Google has a secret project that uses AI to write and fix code

  • Google is working on a tool that teaches code to write and rewrite itself.
  • The project was started in the company’s moonshot X unit and moved to Google Labs this year.
  • It’s part of a larger push in the field of generative AI.

Google is working on a secret project that uses machine learning to train code to write, fix, and update.

This project is part of a broader push by Google toward “generative AI,” which uses algorithms to create images, videos, code, and more. This could have profound implications for the future of business and the developers who write code.

The project, which originated in Alphabet’s “X” research unit and was codenamed Pitchfork, moved to Google’s Labs group this summer, according to people familiar with the matter. By moving into Google, it signaled its increased importance to executives. Google Labs is pursuing long-term bets, including virtual and augmented reality projects.

Pitchfork is now part of a new group at Labs called the AI ​​Developer Assistance team led by Olivia Hatalsky, a longtime X employee who has worked on Google Glass and several other moonshot projects. Hatalsky, who ran Pitchfork at X, moved to Labs when it migrated last summer.

Pitchfork was designed to “teach code to write and rewrite itself,” according to internal documents seen by Insider. The tool is designed to learn programming styles and write new code based on those learnings, according to people who know it and patents reviewed by Insider.

“The team works closely with the research team. They work together to explore different use cases to help developers,” a Google spokesperson said.

Pitchfork’s original goal was to create a tool that could update Google’s Python programming language codebase to a newer version, a Google spokesperson confirmed. “The idea was: how do you go from one version to another without hiring all these software engineers?” said a person familiar with the early stages of the project.

The project’s goals shifted over time to a general-purpose system that could further reduce the need for humans to write and update code, while maintaining code quality. In job postings for X late last year, Hatalsky said she worked on a team “building the future of software engineering.”

Employees who spoke with Insider did so on condition of anonymity because they were not authorized to speak to the press. Their identities are known to Insider.

The boom of generative AI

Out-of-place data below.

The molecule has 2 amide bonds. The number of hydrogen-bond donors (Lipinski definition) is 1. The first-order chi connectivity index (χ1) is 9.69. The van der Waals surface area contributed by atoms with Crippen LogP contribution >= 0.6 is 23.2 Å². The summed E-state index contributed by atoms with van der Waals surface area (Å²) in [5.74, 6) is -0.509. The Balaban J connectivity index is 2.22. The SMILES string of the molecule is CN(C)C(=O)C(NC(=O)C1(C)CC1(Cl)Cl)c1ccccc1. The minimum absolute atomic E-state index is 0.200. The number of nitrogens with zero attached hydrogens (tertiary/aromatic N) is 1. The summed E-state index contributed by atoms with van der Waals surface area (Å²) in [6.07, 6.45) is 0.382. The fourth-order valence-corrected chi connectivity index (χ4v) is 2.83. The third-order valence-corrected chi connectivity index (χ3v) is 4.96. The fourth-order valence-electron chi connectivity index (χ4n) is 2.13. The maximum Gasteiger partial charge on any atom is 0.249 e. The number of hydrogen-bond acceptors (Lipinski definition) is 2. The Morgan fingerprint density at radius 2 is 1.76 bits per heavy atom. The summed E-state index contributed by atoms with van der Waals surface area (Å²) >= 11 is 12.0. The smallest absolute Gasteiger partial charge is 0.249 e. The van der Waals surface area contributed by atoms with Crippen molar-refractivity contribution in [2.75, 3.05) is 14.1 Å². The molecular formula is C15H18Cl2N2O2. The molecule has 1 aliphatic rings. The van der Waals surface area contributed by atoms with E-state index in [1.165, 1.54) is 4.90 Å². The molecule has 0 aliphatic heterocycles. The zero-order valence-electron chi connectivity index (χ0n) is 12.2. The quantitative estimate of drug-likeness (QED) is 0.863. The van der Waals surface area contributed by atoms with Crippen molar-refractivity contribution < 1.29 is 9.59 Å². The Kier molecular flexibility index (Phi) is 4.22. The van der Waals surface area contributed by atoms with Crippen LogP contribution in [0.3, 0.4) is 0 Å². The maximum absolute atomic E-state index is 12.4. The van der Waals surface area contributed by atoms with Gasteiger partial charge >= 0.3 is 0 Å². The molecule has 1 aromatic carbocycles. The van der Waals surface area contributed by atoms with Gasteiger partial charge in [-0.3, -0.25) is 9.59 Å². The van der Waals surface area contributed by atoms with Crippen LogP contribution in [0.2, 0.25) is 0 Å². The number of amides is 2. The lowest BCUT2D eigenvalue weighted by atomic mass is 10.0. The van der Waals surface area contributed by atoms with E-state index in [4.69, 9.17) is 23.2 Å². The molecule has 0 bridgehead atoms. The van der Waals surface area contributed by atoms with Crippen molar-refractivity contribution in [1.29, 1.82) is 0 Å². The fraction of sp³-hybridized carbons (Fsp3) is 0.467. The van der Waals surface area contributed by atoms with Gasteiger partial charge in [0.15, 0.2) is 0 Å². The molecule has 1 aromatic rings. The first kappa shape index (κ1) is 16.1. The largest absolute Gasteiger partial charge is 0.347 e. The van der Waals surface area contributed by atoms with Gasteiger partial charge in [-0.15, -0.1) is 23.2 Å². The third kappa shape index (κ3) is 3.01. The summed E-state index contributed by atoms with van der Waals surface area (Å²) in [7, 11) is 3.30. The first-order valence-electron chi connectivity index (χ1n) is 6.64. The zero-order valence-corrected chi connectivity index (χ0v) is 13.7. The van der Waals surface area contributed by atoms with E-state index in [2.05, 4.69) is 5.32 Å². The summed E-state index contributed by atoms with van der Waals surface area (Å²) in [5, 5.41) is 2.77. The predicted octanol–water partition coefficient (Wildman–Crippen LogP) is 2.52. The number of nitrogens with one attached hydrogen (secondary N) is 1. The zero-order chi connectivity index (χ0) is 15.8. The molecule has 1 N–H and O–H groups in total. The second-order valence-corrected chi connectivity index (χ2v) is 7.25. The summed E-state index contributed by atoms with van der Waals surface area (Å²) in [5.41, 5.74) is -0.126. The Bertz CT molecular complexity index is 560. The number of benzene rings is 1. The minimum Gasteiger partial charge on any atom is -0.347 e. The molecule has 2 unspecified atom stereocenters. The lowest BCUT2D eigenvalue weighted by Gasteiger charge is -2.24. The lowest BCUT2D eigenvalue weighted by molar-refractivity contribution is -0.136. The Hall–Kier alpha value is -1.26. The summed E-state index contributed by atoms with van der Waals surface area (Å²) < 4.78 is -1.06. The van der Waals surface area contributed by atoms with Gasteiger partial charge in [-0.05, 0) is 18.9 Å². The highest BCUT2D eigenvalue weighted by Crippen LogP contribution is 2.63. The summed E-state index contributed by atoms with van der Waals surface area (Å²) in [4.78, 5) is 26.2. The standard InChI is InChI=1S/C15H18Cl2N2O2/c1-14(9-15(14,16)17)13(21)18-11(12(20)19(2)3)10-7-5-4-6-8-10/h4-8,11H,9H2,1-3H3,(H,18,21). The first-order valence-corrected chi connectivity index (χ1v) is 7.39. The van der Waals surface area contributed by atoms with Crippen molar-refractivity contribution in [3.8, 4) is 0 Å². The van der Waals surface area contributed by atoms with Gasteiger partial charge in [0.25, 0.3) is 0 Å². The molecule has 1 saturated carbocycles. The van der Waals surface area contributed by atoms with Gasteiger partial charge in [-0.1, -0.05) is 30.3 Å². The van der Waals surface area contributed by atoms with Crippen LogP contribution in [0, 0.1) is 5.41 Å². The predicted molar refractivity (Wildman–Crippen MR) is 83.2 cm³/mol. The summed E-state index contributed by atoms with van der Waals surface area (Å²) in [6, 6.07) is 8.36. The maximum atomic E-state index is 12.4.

Google and other tech companies have already made great strides in “generative AI.”

GitHub, which is owned by Microsoft, launched a tool called Copilot that suggests code snippets and functions as developers type. Developers use Copilot to build up to 40% of their code, and GitHub expects that number to double within five years, Bloomberg reported earlier this month.

Google is working on several other AI code projects. Its subsidiary DeepMind has a system called AlphaCode that uses AI to generate code, but currently focuses on competitive coding or writing programs at a competitive level.

Google is also working on a tool similar to GitHub’s Copilot that uses machine learning to generate snippet suggestions as developers type. Google senior research director Douglas Eck said at an event in New York earlier this month that the tool had improved coding iteration times by 6% among Google employees who had it. used.

Google’s AI Developer Assistance program goes further by training systems to do more of the work themselves. The project is still in its early stages, and Google will still need to consider tricky ethical considerations about how these models are trained, such as bias and potentially copyright issues.

A class action lawsuit was filed against GitHub earlier this month, alleging that the Copilot tool committed “software privacy on an unprecedented scale” by using AI to replicate open-source code, reported The Rod.

Are you a Google employee and have more to share? Do you have any advice? Contact journalist Hugh Langley at hangley@protonmail.com or on encrypted messaging apps Signal and Telegram at +1 (628) 228-1836.

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